China’s ban shifting hallyu to Southeast Asia
China’s recent restrictions on K-pop and K-dramas are shifting the Korean wave, or hallyu, to Southeast Asia, officials said Thursday.
China has cancelled a series of concerts and the airing of Korean TV dramas and shows after the Korean government decided to deploy a U.S. Terminal High Altitude Area Defense (THAAD) battery here.
Many entertainment industry officials said THAAD provided China with “a perfect excuse” to rein in hallyu.
Beijing has long sought to check the growing popularity of Korean cultural content even before the THAAD issue, they said.
“China is blocking hallyu not only because of THAAD. I think it’s just an excuse,” said Yoon, an official who runs an entertainment company here. He declined to disclose his full-name.
He said China’s State Administration of Radio, Film and Television (SARFT) has sought to curb further rises in the popularity of hallyu as too many Korean dramas were being aired in prime time there.
Yoon, who has been working in the entertainment industry for over 20 years, said that hallyu was booming from late 2012 to early 2013 and peaked when the TV series “My Love from the Star” hit the small screen.
China started hiring top-notch Korean producers and imported knowhow on how to make popular TV content from 2014 to 2015.
At the time, President Park Geun-hye was seen sitting in the front row with her counterpart Xi Jinping at a Chinese military parade in 2015.
“China’s state agency could not do much about it then; but the THAAD dispute broke out and this became the perfect excuse,” Yoon said.
China has now become a market forbidden to the Korean entertainment industry.
Entertainment content from the U.S. and Europe, as well as imported manpower from the two major continents, are rapidly replacing those from Korea.
“China scouted star producer Kim Young-hee of “I Am a Singer” to make a TV show by investing some 30 billion won ($25.97 million), or 1.5 billion won per episode. That has still not been aired,” Yoon said. “I heard China’s CCTV has already fixed its drama series schedule for the next 10 years, so Koreans are trying to go for online channels such as Soho or Baidu, but they are also controlled by the government there”.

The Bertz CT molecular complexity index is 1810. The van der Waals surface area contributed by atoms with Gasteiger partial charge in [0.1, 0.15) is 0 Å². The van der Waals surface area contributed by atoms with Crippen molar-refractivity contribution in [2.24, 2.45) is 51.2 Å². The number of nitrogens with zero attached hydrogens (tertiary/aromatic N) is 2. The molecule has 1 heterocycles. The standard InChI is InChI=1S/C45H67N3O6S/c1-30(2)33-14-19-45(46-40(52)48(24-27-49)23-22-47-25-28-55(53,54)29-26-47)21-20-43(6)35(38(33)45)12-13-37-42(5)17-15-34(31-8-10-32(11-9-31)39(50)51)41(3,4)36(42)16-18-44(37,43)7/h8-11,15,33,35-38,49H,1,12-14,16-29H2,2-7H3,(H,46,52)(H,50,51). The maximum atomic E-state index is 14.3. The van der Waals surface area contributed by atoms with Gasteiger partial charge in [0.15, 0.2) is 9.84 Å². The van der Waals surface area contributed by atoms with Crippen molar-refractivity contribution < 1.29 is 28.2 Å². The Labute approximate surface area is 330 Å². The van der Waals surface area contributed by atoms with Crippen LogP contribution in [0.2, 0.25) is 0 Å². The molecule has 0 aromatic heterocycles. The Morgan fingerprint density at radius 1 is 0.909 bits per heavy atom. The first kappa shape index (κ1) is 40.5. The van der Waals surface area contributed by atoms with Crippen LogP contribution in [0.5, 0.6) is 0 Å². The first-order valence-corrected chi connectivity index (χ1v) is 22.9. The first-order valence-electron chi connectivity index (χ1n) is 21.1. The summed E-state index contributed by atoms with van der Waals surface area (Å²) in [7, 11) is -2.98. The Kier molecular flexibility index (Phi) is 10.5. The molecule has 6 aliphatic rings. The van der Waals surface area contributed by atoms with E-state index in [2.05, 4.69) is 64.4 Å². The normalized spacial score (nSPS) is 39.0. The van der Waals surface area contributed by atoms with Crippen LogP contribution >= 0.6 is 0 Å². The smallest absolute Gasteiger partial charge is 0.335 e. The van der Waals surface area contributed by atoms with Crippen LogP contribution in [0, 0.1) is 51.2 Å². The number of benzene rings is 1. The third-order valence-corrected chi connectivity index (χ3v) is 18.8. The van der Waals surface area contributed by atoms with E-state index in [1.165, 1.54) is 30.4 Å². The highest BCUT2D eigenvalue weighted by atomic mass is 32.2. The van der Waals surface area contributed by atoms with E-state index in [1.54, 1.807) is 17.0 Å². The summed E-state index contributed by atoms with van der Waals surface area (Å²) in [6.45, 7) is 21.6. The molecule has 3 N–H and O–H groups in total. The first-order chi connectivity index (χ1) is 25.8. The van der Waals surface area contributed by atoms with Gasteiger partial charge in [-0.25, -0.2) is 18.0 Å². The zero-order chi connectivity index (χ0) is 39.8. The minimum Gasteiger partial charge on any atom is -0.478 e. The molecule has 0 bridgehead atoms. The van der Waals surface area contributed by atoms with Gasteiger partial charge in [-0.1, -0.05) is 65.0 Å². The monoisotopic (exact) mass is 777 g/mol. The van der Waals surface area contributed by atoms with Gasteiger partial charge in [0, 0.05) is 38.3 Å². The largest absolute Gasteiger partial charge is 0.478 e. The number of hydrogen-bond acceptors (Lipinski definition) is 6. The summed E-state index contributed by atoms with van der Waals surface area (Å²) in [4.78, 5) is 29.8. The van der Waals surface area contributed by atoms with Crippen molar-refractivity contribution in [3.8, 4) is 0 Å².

Popular Korean soprano Jo Sumi’s concert in China was recently cancelled for no reason.
“This was scheduled two years ago, and so speaks volumes about what China is doing,” he added.
Indonesia, Vietnam emerging markets
With China losing its attractiveness for Korean producers and other entertainment industry officials, Southeast Asia is emerging as a future destination especially for K-drama and K-pop.
Japan and China were long-time lucrative markets for hallyu, but historic disputes and diplomatic conflicts have long hindered the further success of cultural content exports, making it insecure for the entertainment business.
Although the hallyu market in ASEAN countries is small, the increasing popularity of Korean entertainment content and the growing younger population is attracting entrepreneurs to start businesses there.
“More than half of the Vietnamese population is in their 20s and 30s. The younger generation is sensitive to trends and we see a huge potential for Korean content development over the next 20 to 30 years there. Vietnamese people love romantic Korean TV dramas,” Yoon said.
Indonesia has the world’ fourth largest population and its younger generation is larger. According to a report by Korea Creative Content Agency (KOCCA), Indonesia is the fastest growing market for hallyu content with a projected annual growth rate of 11.8 percent up to 2019. It is also the biggest market in Southeast Asia.
Vietnam is the second fastest growing hallyu market with a 6.3 percent growth rate, but its market size is the smallest among six ASEAN countries, including Thailand, Malaysia, the Philippines and Singapore.
However, market size and the growing popularity of K-pop and K-drama are not the only factors to consider when actually starting a business, an entertainment expert said.
Geong Seong-han, CEO of Korean entertainment company ShowBT, said technical skills there are still underdeveloped and the work process is rather slow while a film needs to be shot within a month on average to meet the break-even point.
“The Vietnamese would agree to start any hallyu business, but you have to consider some of them do not work out as well as planned,” said Geong. “There are is a lot of fraud too as the country has not yet adopted a transparent institution to get rid of corruption.”
Geong sees the Japanese market as a double-edged sword as it has a high national income and people are very loyal to celebrities, but at the same time, anti-Korean sentiment could rise at anytime.
“Recent musicals starring old K-pop stars like TVXQ have all made handsome money there. I also remember some 1,000 Japanese fans gathered at the third anniversary of the late actor Park Yong-ha’s death in Korea, four years ago. Once you have Japanese fandom, they never leave,” said Geong.